Last week I was privileged to spend a couple of days in an ARC (Australian Research Council) grant writing workshop led by Professor Janeen Baxter (UQ). We talked DECRAs, Discoveries, Linkages, and Future Fellowships. Janeen is currently a member of the ARC College of Experts for the Social, Behavioural and Economic Sciences (SBE) panel. This panel of 28 professors has a big say in how ARC funding in the social sciences is allocated, and they also determine which reviewers grant applications go to, so spending some time with Janeen was very valuable. I’m indebted to my colleague Kristin Natalier for arranging Janeen’s trip down to Launceston from Brisbane.
As a newbie to this grant writing dance, which involves some moves that I’m not accustomed to, a few things struck me as I started to learn the steps. Here are a few of these insights and key points from the two-day workshop with Janeen.
One of Janeen’s most important pieces of advice (and, I suspect, the hardest lesson to learn for us in the social sciences) is to be bold. If you want ARC funding, don’t say you are going to conduct an exploratory study into better understanding the problem or phenomenon you are interested in. Who cares about that? Instead, say how you are going to improve the world (or Australia, at least). What a coup!
The trick, it seems, is to think beyond the immediate ‘outputs’ from your research, to imagine how your research might will have clear and significant applications. What are the broader social problems your research helps to address? What are the current panics or anxieties that circulate in a popular discourse that your research contributes to? It may be an awkward leap to make, but apparently it’s an important one. Any whif of hesitancy or meekness can really turn assessors off, it seems.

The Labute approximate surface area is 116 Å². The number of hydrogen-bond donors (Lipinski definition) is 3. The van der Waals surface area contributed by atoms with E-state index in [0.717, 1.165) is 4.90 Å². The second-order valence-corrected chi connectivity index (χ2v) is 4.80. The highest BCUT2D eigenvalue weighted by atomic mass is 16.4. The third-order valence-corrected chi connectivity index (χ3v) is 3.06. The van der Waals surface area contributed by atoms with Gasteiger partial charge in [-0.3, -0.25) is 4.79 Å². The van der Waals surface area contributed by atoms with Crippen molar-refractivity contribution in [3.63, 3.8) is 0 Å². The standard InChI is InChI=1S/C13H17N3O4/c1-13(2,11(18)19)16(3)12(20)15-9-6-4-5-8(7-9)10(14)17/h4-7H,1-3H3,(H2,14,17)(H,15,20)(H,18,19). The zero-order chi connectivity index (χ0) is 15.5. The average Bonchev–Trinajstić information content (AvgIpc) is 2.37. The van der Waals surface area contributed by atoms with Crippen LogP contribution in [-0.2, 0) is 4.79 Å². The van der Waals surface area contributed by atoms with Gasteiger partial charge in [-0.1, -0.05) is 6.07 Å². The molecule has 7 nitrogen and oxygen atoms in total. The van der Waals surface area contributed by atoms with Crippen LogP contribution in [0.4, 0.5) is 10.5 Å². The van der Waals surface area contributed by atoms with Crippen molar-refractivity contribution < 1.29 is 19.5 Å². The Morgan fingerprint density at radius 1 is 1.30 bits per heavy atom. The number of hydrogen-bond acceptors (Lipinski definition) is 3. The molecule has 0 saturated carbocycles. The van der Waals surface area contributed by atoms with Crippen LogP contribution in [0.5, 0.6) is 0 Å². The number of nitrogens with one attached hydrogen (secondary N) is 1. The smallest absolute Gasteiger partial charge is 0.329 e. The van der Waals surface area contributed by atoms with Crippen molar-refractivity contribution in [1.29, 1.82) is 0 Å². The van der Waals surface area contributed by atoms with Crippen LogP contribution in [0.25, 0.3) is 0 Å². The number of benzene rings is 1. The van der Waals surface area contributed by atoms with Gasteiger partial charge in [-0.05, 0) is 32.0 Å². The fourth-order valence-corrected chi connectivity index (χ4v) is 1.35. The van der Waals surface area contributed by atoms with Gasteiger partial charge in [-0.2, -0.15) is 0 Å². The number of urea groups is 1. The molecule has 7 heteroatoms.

This boldness has to permeate the application, from the title right through to performance evidence. It’s also important to say why your research needs to take place now, and why you and your institution are best suited to undertake this important research.
Avoid jargon and keep references to the literature sparse
ARC grant applications are usually assessed by two members of the College of Experts who will be in your general discipline but may not know your specific area of research. The ‘first carriage’ (lead member of the College) on your application will then assign your grant to up to seven ‘expert reviewers’ (five primary, and a couple of backups) based on the keywords you associate with your application. Just as with journal article reviews, it can be hit and miss as to whether or not your reviewers are knowledgable in and/or sympathetic to your research area, approach, and methods. So, you have to speak in a clear, plain language, free of jargon you might include in your more academic writing or even in lecture material. This is especially important in summaries which College members may be skimming to get through their pile of potentially hundreds of applications each year.
There doesn’t appear to be much space, if any, for theoretical framing or backgrounds in grant applications. Broad, ‘common knowledge’ claims that appeal to an assessor’s sense of a problem or concern seem to be okay though.
Teams are critical
There is a strong preference in the grant assessment process for teams, made up of researchers with complementary (not identical) skills and strengths. This is most clearly the case for Discovery and Linkage projects, but even for DECRA applications a strong network of support and mentorship both within the institution and nationally is critical.
Having a formal track record of co-authored publications with your collaborators helps, but even more informal collaborations like convening workshops together or team teaching can serve to demonstrate a working relationship.
Do you really want to win an ARC grant?
A competitive ARC grant application takes a whole lot of time and energy to put together. The success rates are also quite low: 13.9% for DECRA, 19.9% for Discovery, 16.3% for Future Fellowships, 39% for Linkage.
As we were working through our project descriptions and creating narratives around our track-records, one of my colleagues exclaimed ‘all I really want is some money to buy out some teaching so I have time to think properly!’ Janeen’s response was, ‘maybe you just need to go on study leave?’
There is clearly a ‘creative dance’ involved in being a competitive ARC grant applicant. Despite institutional imperatives to apply for these things, it’s not a dance for everyone.